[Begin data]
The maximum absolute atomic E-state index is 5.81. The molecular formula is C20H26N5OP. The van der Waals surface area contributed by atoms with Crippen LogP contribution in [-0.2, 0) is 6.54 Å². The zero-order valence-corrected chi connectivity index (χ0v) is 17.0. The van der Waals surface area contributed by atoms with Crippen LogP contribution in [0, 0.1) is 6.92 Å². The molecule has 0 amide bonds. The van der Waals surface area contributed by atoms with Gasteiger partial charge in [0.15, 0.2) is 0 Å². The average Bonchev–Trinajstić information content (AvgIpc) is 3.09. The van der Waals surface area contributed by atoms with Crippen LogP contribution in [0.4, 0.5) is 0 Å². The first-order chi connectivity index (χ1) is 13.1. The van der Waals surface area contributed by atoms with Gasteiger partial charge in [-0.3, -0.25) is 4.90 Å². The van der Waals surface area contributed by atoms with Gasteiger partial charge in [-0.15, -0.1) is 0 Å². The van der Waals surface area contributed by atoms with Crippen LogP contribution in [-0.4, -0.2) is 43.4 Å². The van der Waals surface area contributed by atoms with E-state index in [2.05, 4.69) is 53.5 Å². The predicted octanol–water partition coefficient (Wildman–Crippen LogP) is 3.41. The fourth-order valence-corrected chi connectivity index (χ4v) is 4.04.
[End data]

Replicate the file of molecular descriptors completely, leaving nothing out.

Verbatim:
The maximum absolute atomic E-state index is 5.81. The molecular formula is C20H26N5OP. The van der Waals surface area contributed by atoms with Crippen LogP contribution in [-0.2, 0) is 6.54 Å². The zero-order valence-corrected chi connectivity index (χ0v) is 17.0. The van der Waals surface area contributed by atoms with Crippen LogP contribution in [0, 0.1) is 6.92 Å². The molecule has 0 amide bonds. The van der Waals surface area contributed by atoms with Gasteiger partial charge in [0.15, 0.2) is 0 Å². The average Bonchev–Trinajstić information content (AvgIpc) is 3.09. The van der Waals surface area contributed by atoms with Crippen LogP contribution in [0.4, 0.5) is 0 Å². The first-order chi connectivity index (χ1) is 13.1. The van der Waals surface area contributed by atoms with Gasteiger partial charge in [-0.3, -0.25) is 4.90 Å². The van der Waals surface area contributed by atoms with Gasteiger partial charge in [-0.15, -0.1) is 0 Å². The van der Waals surface area contributed by atoms with Crippen LogP contribution in [-0.4, -0.2) is 43.4 Å². The van der Waals surface area contributed by atoms with E-state index in [2.05, 4.69) is 53.5 Å². The predicted octanol–water partition coefficient (Wildman–Crippen LogP) is 3.41. The fourth-order valence-corrected chi connectivity index (χ4v) is 4.04.